Pool funding to include mix of cash, borrowed money
Post Independent Staff
GLENWOOD SPRINGS ” A mix of borrowed money and cash will likely round out the needed funding for the Community Center aquatic center.
City manager Mike Copp told the Glenwood Springs City Council at its regular meeting Thursday that the aquatic center will cost about $4 million to build.
After all the community pledges, grants and earlier City Council appropriations were taken into consideration, Copp said the city will have to come up with an additional $2.5 million to $2.75 million.
“Know that you have to have the money allocated before we can award the contract,” Copp told the council.
Council’s options included using cash, borrowing the entire amount and using a combination of cash and loans.
“If we were to use cash, I suggest it comes from our enterprise funds, the electric and landfill,” Copp said. “The advantage to that is there would be no debt.”
But the downfall to the all-cash strategy is the large expenditure would put the city in a “pretty tight situation,” Copp said.
The city could use a revenue bond or certificates of participation to borrow the funds, Copp said.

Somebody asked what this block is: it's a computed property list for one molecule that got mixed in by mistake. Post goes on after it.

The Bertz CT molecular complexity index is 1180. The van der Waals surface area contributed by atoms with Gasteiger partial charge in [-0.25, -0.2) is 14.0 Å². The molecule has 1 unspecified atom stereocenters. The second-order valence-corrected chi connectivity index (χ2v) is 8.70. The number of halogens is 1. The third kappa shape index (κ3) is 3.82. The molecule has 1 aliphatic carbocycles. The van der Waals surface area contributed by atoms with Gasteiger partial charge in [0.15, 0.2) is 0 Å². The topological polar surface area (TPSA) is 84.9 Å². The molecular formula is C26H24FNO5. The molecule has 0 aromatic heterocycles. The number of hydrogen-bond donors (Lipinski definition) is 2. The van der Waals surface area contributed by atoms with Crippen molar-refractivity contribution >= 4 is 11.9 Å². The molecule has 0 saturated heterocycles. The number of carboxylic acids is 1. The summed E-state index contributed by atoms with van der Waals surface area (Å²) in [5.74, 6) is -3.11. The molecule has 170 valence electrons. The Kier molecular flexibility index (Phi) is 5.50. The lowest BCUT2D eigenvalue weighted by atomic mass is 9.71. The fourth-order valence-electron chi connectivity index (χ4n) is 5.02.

“The disadvantage to that is that it would be adding cost to the pool because of interest,” Copp said.
Copp said he and finance director Mike Harman both agree that if the city is to use cash from its reserves, $1.5 million should be about the maximum, and advised borrowing the rest.
“I’m not convinced we have to go into debt for it right now,” City Councilman Larry Beckwith said.
Councilman Bruce Christensen said he’s against using all cash for the center.
“I support building a pool, but I’d hate to tie ourselves up,” he said.
He also suggested putting aside some money for the proposed whitewater park, but other council members shot down that idea.
“I could care less about a kayak park right now because that’s not a voter issue. We should clean up some messes,” Beckwith said.
Councilman Dave Merritt said council needs to “focus very strongly on the pledge recovery.”
A fund-raising group called Friends of the Community Center has received pledges totaling $1.1 million, but much of that money still needs to be collected.
“That is the swing. We really need to get those in. It could be a major part of the decision on whether a pool gets built,” Merritt said.
In the end, council directed the city staff to come back with options for using a mix of cash and borrowed money to fund the aquatic center.
Contact Greg Masse: 945-8515, ext. 511
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